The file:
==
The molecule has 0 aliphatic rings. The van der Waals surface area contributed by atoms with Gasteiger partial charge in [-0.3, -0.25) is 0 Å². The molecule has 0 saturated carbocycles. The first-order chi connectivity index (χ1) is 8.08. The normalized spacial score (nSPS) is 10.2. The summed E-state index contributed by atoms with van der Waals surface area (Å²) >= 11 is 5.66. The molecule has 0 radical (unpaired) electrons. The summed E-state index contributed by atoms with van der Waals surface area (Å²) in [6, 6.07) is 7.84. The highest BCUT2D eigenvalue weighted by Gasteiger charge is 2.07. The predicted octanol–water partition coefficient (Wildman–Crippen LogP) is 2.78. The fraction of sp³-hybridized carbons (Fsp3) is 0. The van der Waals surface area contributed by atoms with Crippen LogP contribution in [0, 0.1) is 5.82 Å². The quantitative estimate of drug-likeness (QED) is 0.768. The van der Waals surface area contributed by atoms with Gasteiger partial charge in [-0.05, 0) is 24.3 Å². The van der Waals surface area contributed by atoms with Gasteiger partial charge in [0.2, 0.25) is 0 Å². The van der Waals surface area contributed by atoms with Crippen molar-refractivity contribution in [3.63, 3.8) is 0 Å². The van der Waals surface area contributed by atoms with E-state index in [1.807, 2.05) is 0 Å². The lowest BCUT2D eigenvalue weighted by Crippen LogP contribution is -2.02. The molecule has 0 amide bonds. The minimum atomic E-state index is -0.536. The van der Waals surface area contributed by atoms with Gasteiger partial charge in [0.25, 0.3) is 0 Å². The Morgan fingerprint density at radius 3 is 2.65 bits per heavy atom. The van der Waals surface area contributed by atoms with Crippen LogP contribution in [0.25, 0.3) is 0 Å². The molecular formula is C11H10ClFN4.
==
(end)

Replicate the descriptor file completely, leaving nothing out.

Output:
The molecule has 0 aliphatic rings. The van der Waals surface area contributed by atoms with Gasteiger partial charge in [-0.3, -0.25) is 0 Å². The molecule has 0 saturated carbocycles. The first-order chi connectivity index (χ1) is 8.08. The normalized spacial score (nSPS) is 10.2. The summed E-state index contributed by atoms with van der Waals surface area (Å²) >= 11 is 5.66. The molecule has 0 radical (unpaired) electrons. The summed E-state index contributed by atoms with van der Waals surface area (Å²) in [6, 6.07) is 7.84. The highest BCUT2D eigenvalue weighted by Gasteiger charge is 2.07. The predicted octanol–water partition coefficient (Wildman–Crippen LogP) is 2.78. The fraction of sp³-hybridized carbons (Fsp3) is 0. The van der Waals surface area contributed by atoms with Crippen LogP contribution in [0, 0.1) is 5.82 Å². The quantitative estimate of drug-likeness (QED) is 0.768. The van der Waals surface area contributed by atoms with Gasteiger partial charge in [-0.05, 0) is 24.3 Å². The van der Waals surface area contributed by atoms with Gasteiger partial charge in [0.2, 0.25) is 0 Å². The van der Waals surface area contributed by atoms with Crippen molar-refractivity contribution in [3.63, 3.8) is 0 Å². The van der Waals surface area contributed by atoms with E-state index in [1.807, 2.05) is 0 Å². The lowest BCUT2D eigenvalue weighted by Crippen LogP contribution is -2.02. The molecule has 0 amide bonds. The minimum atomic E-state index is -0.536. The van der Waals surface area contributed by atoms with Gasteiger partial charge in [0.25, 0.3) is 0 Å². The Morgan fingerprint density at radius 3 is 2.65 bits per heavy atom. The van der Waals surface area contributed by atoms with Crippen LogP contribution in [0.25, 0.3) is 0 Å². The molecular formula is C11H10ClFN4.